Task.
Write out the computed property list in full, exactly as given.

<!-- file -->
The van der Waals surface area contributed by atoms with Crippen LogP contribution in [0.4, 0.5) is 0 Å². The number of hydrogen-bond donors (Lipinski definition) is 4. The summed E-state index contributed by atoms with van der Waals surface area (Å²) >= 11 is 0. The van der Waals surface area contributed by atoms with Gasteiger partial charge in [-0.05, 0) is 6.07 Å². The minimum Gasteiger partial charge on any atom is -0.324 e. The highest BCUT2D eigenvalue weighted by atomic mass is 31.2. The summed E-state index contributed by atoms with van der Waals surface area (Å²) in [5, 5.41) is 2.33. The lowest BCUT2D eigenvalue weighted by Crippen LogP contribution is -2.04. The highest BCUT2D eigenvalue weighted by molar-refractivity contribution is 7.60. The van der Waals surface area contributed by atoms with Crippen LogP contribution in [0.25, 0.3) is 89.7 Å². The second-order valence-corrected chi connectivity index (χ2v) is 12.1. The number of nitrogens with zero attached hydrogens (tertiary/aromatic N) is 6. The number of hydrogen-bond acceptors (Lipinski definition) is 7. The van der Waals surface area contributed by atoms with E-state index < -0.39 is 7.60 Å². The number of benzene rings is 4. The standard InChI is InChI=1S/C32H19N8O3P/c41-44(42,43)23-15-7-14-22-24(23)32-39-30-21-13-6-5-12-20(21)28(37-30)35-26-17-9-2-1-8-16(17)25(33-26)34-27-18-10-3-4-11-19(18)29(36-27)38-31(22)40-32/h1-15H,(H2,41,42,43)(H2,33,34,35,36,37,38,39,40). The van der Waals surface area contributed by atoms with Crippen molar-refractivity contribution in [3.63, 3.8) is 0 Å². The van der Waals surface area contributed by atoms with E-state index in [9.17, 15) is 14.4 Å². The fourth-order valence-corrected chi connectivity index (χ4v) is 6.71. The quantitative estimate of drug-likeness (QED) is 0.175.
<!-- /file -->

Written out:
The van der Waals surface area contributed by atoms with Crippen LogP contribution in [0.4, 0.5) is 0 Å². The number of hydrogen-bond donors (Lipinski definition) is 4. The summed E-state index contributed by atoms with van der Waals surface area (Å²) >= 11 is 0. The van der Waals surface area contributed by atoms with Gasteiger partial charge in [-0.05, 0) is 6.07 Å². The minimum Gasteiger partial charge on any atom is -0.324 e. The highest BCUT2D eigenvalue weighted by atomic mass is 31.2. The summed E-state index contributed by atoms with van der Waals surface area (Å²) in [5, 5.41) is 2.33. The lowest BCUT2D eigenvalue weighted by Crippen LogP contribution is -2.04. The highest BCUT2D eigenvalue weighted by molar-refractivity contribution is 7.60. The van der Waals surface area contributed by atoms with Crippen LogP contribution in [0.25, 0.3) is 89.7 Å². The second-order valence-corrected chi connectivity index (χ2v) is 12.1. The number of nitrogens with zero attached hydrogens (tertiary/aromatic N) is 6. The number of hydrogen-bond acceptors (Lipinski definition) is 7. The van der Waals surface area contributed by atoms with E-state index < -0.39 is 7.60 Å². The number of benzene rings is 4. The standard InChI is InChI=1S/C32H19N8O3P/c41-44(42,43)23-15-7-14-22-24(23)32-39-30-21-13-6-5-12-20(21)28(37-30)35-26-17-9-2-1-8-16(17)25(33-26)34-27-18-10-3-4-11-19(18)29(36-27)38-31(22)40-32/h1-15H,(H2,41,42,43)(H2,33,34,35,36,37,38,39,40). The van der Waals surface area contributed by atoms with Crippen molar-refractivity contribution in [3.63, 3.8) is 0 Å². The van der Waals surface area contributed by atoms with E-state index in [9.17, 15) is 14.4 Å². The fourth-order valence-corrected chi connectivity index (χ4v) is 6.71. The quantitative estimate of drug-likeness (QED) is 0.175.